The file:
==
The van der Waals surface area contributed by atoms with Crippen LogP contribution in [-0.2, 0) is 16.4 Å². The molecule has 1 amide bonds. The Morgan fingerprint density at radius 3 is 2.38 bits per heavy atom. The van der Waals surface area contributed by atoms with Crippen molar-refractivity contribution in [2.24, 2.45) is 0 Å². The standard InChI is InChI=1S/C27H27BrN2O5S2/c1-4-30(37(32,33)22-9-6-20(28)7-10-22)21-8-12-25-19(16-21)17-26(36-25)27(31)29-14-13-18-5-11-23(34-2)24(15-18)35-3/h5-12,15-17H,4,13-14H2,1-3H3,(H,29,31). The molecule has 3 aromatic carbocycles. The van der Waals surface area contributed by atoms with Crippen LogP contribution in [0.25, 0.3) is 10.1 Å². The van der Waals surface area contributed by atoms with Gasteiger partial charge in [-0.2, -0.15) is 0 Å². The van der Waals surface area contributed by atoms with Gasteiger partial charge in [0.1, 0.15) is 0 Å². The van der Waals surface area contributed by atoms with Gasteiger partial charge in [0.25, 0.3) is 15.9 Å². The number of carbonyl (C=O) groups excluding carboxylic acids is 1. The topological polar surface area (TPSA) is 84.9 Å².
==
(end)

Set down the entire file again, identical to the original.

The van der Waals surface area contributed by atoms with Crippen LogP contribution in [-0.2, 0) is 16.4 Å². The molecule has 1 amide bonds. The Morgan fingerprint density at radius 3 is 2.38 bits per heavy atom. The van der Waals surface area contributed by atoms with Crippen molar-refractivity contribution in [2.24, 2.45) is 0 Å². The standard InChI is InChI=1S/C27H27BrN2O5S2/c1-4-30(37(32,33)22-9-6-20(28)7-10-22)21-8-12-25-19(16-21)17-26(36-25)27(31)29-14-13-18-5-11-23(34-2)24(15-18)35-3/h5-12,15-17H,4,13-14H2,1-3H3,(H,29,31). The molecule has 3 aromatic carbocycles. The van der Waals surface area contributed by atoms with Crippen LogP contribution in [0.25, 0.3) is 10.1 Å². The van der Waals surface area contributed by atoms with Gasteiger partial charge in [-0.2, -0.15) is 0 Å². The van der Waals surface area contributed by atoms with Gasteiger partial charge in [0.1, 0.15) is 0 Å². The van der Waals surface area contributed by atoms with Gasteiger partial charge in [0.25, 0.3) is 15.9 Å². The number of carbonyl (C=O) groups excluding carboxylic acids is 1. The topological polar surface area (TPSA) is 84.9 Å².